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Sri Lanka regulator stresses urgency of new power plants to ward off shortage

Sep 19, 2016 16:07 PM GMT+0530 | 0 Comment(s)

  

ECONOMYNEXT – Sri Lanka’s electricity sector regulator has called for the immediate construction of new power plants envisaged in a revised long term plan of the state utility, saying failure to do so would lead to a power shortage in two years.

The Public Utilities Commission of Sri Lanka (PUCSL) said it had granted approval to Ceylon Electricity Board’s (CEB) Least Cost Long Term Generation Expansion Plan (LCLTGEP) 2015- 2034,in order to address expected power shortages in the future.

“PUCSL envisages an energy shortage in years 2018/ 2019 unless the plants identified in the approved plan relevant to the period are implemented on time,” a statement said.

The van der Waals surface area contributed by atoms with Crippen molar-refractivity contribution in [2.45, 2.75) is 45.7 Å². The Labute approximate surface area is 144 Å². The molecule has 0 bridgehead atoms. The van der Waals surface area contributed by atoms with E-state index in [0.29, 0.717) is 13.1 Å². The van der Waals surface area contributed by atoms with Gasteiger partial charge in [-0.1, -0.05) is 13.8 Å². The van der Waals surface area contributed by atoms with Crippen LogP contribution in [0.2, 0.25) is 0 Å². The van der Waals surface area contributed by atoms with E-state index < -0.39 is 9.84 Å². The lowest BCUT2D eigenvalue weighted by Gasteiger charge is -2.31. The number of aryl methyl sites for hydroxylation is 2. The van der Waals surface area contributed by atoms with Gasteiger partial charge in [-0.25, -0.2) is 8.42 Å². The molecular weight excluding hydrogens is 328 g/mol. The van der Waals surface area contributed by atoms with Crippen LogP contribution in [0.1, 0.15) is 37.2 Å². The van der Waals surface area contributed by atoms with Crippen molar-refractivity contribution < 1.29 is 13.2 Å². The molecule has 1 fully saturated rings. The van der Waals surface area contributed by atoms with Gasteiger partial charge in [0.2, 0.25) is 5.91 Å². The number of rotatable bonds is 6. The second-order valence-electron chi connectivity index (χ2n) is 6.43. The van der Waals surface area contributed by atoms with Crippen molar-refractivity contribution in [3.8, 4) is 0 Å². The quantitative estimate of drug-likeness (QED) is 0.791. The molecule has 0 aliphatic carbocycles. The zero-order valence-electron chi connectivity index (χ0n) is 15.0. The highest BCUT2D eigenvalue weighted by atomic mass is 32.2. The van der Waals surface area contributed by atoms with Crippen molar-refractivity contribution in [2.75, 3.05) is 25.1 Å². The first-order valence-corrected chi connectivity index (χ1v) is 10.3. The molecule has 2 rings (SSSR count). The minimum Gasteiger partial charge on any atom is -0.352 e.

Its Director General Damitha Kumarasinghe said the revised CEB plan includes about 1,200MW of new plants, including liquefied natural gas-fired plants, not listed in the previous plan which it had rejected.

“The real challenge is to get these plants implemented,” he told a news conference. “We have only one and a half to two years. We’re looking at very quick implementation.”

The new plants in the revised CEB plan are meant to make up for the shortfall created by the government’s recent decision to cancel a 500MW coal-fired power station to have been built in a joint venture with India as its construction was about to start.

CEB engineers have warned the sudden cancellation, in favour of a switch to natural gas as fuel, could leave the country short of power in a couple of years, forcing it to buy high-cost diesel power generators which would increase costs to consumers.

The PUCSL said the plants listed in the LCLTGEP for the period of 2017 – 2020, adding about 1,275MW to the national grid during next four years, should be “immediately constructed and operated, to prevent the possible power shortage in year 2018.”

These plants include two thermal power plants with the capacity of 170 MW in Southern region, 105 MW gas turbines, 300MW natural gas power plant and several renewable energy power plants with the capacity of 700MW which include three major hydro power plants. 
(COLOMBO, Sept 19, 2016)
 


 

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